Records of the Columbia Historical Society, Washington, D.C., Volume 20

Front Cover

From inside the book

What people are saying - Write a review

We haven't found any reviews in the usual places.

Other editions - View all

Common terms and phrases

Popular passages

Page 222 - Where'er I roam, whatever realms to see, My heart, untravell'd, fondly turns to thee ; Still to my Brother turns, with ceaseless pain, And drags at each remove a lengthening chain.
Page 65 - Such an institution claims the patronage of Congress, as a monument of their solicitude for the advancement of knowledge, without which the blessings of liberty cannot be fully enjoyed, or long preserved...
Page 62 - It is with you, gentlemen, to consider whether the local powers over the District of Columbia vested by the Constitution in the Congress of the United States shall be immediately exercised.
Page 50 - And I do strictly charge and require all officers and soldiers under his command to be obedient to his orders as Captain.
Page 65 - ... without which the blessings of liberty can not be fully enjoyed or long preserved; as a model instructive in the formation of other seminaries; as a nursery of enlightened preceptors, and as a central resort of youth and genius from every part of their country, diffusing on their return examples of those national feelings, those liberal sentiments, and those congenial manners which contribute cement to our Union and strength to the great political fabric of which that is the foundation.
Page 209 - Degree aforesaid, unto the true Meridian of the first Fountain of the River of Pattowmack, thence verging towards the South, unto the further Bank of the said River, and following the same on the West and South, unto a certain Place called Cinquack...
Page 195 - ... for the defence of American liberty, and for repelling every hostile invasion thereof...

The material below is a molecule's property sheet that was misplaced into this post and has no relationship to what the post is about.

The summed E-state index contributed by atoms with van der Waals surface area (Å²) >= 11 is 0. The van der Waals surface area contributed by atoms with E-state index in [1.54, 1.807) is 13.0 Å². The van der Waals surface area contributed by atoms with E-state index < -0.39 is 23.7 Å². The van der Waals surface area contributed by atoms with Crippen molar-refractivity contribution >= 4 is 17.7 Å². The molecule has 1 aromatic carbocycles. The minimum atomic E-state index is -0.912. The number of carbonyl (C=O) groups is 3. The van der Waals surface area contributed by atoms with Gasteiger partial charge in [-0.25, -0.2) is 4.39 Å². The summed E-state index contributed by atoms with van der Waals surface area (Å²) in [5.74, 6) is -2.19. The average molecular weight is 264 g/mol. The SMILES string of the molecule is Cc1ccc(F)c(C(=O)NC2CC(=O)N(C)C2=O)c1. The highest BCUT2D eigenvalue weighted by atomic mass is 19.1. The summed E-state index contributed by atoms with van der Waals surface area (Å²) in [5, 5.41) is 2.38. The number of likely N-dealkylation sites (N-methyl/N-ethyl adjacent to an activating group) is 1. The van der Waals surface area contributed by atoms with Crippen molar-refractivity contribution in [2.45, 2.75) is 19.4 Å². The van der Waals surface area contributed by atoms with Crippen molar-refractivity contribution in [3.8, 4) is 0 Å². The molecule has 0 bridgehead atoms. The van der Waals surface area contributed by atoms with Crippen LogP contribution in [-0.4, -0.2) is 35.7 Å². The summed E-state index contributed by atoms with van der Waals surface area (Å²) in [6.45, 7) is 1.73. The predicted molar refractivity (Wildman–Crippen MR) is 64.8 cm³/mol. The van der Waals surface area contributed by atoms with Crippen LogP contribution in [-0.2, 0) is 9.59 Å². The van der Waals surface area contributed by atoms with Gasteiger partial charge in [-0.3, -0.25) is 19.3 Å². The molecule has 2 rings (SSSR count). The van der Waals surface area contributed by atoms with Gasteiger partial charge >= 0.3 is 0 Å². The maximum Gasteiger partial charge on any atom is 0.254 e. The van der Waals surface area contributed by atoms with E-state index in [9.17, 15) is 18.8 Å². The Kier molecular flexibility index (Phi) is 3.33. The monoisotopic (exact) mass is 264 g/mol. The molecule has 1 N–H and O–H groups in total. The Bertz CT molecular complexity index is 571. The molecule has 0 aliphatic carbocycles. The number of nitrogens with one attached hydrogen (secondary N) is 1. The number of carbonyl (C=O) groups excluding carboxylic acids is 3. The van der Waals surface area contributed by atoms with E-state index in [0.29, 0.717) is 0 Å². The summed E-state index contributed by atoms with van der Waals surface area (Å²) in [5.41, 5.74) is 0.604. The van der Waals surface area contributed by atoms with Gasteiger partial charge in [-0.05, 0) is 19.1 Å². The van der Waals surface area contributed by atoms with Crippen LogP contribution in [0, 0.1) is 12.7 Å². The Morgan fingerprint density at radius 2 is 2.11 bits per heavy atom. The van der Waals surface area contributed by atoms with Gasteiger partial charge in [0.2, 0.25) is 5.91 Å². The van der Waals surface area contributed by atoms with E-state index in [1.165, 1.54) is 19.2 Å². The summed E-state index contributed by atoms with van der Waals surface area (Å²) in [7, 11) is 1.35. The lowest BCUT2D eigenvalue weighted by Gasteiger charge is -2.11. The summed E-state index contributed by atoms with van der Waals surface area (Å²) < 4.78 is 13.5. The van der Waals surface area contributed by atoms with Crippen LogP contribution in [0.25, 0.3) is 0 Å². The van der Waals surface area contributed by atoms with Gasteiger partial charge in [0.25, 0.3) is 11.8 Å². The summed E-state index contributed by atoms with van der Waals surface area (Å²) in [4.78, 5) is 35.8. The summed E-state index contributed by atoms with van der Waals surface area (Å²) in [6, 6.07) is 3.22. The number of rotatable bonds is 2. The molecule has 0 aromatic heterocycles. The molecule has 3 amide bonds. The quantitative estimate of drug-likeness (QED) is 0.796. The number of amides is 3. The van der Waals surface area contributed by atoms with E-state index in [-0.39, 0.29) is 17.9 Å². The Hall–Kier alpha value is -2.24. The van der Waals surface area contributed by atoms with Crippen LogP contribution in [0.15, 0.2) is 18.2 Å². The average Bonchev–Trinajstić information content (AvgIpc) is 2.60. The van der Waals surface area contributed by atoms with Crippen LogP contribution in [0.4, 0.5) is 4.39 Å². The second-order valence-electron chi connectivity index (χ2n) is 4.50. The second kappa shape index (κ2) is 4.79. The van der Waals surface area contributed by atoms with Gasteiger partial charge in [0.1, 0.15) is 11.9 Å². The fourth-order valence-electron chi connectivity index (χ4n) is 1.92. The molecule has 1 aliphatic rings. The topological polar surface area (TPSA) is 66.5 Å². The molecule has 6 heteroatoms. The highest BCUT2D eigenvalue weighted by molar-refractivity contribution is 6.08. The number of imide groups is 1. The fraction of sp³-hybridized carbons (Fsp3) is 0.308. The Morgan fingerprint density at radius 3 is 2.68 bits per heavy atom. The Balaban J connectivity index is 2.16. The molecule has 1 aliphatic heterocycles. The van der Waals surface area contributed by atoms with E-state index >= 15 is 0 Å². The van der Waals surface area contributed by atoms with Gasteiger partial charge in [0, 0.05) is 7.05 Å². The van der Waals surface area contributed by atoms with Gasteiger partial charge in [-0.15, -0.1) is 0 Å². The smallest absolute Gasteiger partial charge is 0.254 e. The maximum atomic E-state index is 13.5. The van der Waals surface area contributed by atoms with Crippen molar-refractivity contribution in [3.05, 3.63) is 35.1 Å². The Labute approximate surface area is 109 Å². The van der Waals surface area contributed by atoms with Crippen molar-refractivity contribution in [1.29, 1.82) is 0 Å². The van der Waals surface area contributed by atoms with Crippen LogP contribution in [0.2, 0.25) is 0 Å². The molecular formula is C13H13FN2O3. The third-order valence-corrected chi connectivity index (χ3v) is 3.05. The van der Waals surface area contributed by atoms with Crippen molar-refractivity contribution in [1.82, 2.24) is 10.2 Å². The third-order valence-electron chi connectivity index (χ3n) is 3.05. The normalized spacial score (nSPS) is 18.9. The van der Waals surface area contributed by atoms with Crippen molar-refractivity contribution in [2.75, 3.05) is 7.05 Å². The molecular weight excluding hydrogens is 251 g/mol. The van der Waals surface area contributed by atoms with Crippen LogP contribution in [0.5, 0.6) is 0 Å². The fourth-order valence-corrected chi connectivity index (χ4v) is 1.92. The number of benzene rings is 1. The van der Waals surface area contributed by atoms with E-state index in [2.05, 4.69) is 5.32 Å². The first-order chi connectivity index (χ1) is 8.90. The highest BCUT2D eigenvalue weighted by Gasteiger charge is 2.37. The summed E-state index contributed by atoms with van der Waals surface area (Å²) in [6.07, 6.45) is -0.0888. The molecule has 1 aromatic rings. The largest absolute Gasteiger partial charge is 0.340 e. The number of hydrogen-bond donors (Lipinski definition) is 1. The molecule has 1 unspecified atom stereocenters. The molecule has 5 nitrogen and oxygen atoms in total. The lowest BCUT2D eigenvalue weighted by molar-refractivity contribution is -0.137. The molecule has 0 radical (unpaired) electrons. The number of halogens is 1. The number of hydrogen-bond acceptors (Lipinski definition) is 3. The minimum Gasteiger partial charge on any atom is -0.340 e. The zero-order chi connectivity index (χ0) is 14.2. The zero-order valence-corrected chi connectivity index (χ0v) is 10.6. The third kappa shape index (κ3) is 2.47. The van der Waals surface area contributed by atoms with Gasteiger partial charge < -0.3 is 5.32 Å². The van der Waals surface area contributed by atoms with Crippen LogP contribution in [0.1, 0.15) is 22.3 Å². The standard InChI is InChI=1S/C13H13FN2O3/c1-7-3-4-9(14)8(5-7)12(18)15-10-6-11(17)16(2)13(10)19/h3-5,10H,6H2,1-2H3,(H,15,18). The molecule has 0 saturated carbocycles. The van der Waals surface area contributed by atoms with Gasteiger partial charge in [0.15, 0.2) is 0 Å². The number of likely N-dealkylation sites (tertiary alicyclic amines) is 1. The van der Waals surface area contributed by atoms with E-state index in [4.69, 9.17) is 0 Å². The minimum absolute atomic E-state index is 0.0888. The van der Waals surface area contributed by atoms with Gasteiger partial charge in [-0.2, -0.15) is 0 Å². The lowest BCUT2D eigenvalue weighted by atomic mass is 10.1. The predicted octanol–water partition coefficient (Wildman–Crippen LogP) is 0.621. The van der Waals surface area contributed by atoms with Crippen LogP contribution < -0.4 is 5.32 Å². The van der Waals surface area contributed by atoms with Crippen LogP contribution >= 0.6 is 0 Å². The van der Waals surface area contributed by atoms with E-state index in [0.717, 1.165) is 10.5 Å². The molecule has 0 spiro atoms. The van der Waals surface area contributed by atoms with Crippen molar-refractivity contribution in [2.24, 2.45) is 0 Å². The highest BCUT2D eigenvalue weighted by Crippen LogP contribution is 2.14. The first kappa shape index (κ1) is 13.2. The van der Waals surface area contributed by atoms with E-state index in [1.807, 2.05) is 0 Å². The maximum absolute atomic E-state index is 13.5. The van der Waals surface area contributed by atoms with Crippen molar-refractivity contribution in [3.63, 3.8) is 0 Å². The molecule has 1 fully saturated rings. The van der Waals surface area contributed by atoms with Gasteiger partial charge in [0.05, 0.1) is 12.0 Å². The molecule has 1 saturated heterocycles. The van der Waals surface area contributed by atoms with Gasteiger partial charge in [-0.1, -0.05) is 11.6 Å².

Page 67 - ... national university and a military academy. With respect to the latter, had he lived to the present day, in turning his eyes to the institution at West Point he would have enjoyed the gratification of his most earnest wishes; but in surveying the city which has been honored with his name he would have seen the spot of earth which he had destined and bequeathed to the use and benefit of his country as the site for a university still bare and barren.
Page 95 - I commend their interests and defense to the enlightened and generous care of Congress. I recommend to the favorable consideration of Congress the interests of the District of Columbia. The insurrection has been the cause of much suffering and sacrifice to its inhabitants, and as they have no representative in Congress that body should not overlook their just claims upon the Government.
Page 152 - States shall be, and he is hereby, authorized to instruct the commanders of the public armed vessels which are or which shall be employed in the service of the United States to subdue, seize, and take any armed French vessel which shall be found within the jurisdictional limits of the United States...

Bibliographic information